ASTM F1790-97 (1997 test method): Original standard test method for measuring cut resistance of materials used in protective clothing. This method was developed by DuPont and is used by labs that have a Cut Protection Performance Test (CPPT) cut test machine.
ASTM F1790-05 (2005 method): This ASTM test method for measuring cut resistance is used by labs that use a Tomodynamometer (TDM) cut test machine. The later revision was harmonized with the International Standards Organization ISO 13997 cut test method. Although the method can be used for both the CPPT and TDM cut test machines, practice has been to use ASTM 1790-97 for the CPPT and ASTM 1790-05 for the TDM.
ASTM F2992-15: This ASTM test method is used by labs that use a TDM cut test machine. It measures cut resistance at a distance of 20 millimeters (mm) with a straight blade. The results are reported in grams, and they represent nine new levels, ranging from A1 to A9.These new levels replace the old five point scale and allow additional levels up to 6,000 grams for higher cut resistant materials.
EN 388-2016: The European Norm for Protective Gloves Against Mechanical Hazards. Although this revised standard continues to use the Coup test cut test machine (Coup Test) it now also references an additional cut test – the ISO 13997 (International test standard for the TDM cut test machine) cut test to address limitations caused by the Coup cut test. Use of the ISO 13997 test is a major step. Under this change, cut performance achieved using the TDM cut test machine are more aligned to the ASTM F1790-05 and ASTM F2992-15 methods.
In the ASTM F1790-97, ASTM F1790-05 and ISO 13997 test methods, the sample is cut by a straight-edge blade, under load, that moves along a straight path. The sample is cut five times each at three different loads. The data is used to determine the required load to cut through the sample at a reference distance of 25mm of blade travel when testing to ASTM F1790-97, and 20mm when testing to ASTM F1790-05 and ISO 13997. This is referred to as the rating force or cutting force. The higher the rating force, the more cut resistant the material. Neoprene rubber is used as the standard to evaluate blade sharpness.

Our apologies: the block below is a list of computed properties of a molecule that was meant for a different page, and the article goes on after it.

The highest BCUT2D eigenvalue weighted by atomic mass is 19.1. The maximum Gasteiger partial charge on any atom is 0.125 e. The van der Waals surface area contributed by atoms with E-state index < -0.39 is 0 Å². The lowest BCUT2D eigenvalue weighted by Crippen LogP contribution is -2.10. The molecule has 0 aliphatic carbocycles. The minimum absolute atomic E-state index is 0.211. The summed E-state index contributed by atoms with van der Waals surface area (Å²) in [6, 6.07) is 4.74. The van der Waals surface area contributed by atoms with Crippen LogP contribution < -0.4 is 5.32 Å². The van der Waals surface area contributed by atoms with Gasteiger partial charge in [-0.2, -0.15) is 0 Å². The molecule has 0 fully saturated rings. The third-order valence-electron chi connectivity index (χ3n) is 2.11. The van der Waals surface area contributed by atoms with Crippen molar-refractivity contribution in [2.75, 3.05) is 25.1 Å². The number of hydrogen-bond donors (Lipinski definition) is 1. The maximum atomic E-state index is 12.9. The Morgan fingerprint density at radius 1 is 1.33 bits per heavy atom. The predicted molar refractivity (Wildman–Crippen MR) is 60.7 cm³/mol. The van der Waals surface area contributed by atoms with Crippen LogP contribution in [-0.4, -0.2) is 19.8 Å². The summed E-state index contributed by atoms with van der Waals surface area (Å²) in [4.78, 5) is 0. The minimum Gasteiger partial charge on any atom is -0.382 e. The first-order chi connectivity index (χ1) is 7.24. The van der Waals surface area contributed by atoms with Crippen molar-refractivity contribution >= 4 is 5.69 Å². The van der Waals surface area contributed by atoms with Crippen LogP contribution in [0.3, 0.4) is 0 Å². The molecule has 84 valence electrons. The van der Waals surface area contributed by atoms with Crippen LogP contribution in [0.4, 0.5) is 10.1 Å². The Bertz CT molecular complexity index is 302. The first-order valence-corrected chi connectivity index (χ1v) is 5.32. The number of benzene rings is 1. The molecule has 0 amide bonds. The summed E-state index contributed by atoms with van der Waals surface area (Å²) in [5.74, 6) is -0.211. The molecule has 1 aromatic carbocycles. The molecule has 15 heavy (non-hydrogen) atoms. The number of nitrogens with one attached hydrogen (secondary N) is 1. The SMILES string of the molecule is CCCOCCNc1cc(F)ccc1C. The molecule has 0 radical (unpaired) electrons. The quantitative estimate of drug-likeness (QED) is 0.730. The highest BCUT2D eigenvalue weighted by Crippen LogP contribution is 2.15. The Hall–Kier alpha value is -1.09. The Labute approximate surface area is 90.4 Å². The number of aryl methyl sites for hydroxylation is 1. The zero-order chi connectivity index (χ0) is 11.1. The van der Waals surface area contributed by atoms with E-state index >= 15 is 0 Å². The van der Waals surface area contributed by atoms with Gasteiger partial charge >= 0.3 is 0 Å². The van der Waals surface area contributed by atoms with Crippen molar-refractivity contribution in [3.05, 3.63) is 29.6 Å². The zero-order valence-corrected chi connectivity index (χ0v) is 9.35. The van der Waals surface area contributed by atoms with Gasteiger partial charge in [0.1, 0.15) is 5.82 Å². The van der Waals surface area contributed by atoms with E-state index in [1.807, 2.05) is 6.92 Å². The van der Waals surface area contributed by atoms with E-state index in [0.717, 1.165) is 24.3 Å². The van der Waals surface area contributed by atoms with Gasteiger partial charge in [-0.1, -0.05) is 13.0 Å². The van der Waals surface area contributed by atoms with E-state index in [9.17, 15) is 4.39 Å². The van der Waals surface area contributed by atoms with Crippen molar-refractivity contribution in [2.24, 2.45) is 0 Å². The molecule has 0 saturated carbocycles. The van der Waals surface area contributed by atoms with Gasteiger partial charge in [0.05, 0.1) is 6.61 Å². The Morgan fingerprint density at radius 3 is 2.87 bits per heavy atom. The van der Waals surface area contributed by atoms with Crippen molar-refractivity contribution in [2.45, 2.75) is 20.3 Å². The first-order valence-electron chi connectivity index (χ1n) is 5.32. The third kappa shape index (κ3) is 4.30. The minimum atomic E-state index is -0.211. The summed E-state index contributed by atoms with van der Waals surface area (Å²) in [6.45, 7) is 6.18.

In ASTM F2992-15, a small rectangular piece of glove material is placed on a metal mandrel of the TDM cut test device. A blade is moved across the specimen until cut-through is achieved. The device measures the distance of blade travel before cut-through as determined when the blade makes electrical contact through the specimen with the metal mandrel. The distance of blade travel is determined with different weights on the device arm holding the blade. The results are then used to determine the weight required to cut the glove material with 20mm blade travel. Using three weights across a minimum of 15 different cuts, the average of all the test scores is converted into the A1-A9 classification scale.
In the EN 388 Coup Test, a circular blade, under a fixed load, moves back and forth across the sample until cut-through is achieved. A cotton canvas fabric is used as the reference material. The reference material and test sample are cut alternately until at least five results are obtained. The cut resistance is a ratio of the number of cycles needed to cut through the test sample versus the reference material. This is referred to as the cut index. The higher the cut index, the more cut resistant the material. The Coup Test runs into problems when testing high performance fabrics because of the dulling effect the fabrics have on the blade. For materials that are shown to dull the blade during the initial test sequence in the Coup Test, EN 388-2016 / ISO 13997 states that the gloves must be tested using the TDM Test or ISO Cut Test. These methods measure cut resistance at a distance of 20mm with a straight blade. The results are reported in newtons (1 newton = 101.97 grams).
ANSI/ISEA 105-2016 versus ANSI/ISEA 105-2011
Cut Resistant Levels in Grams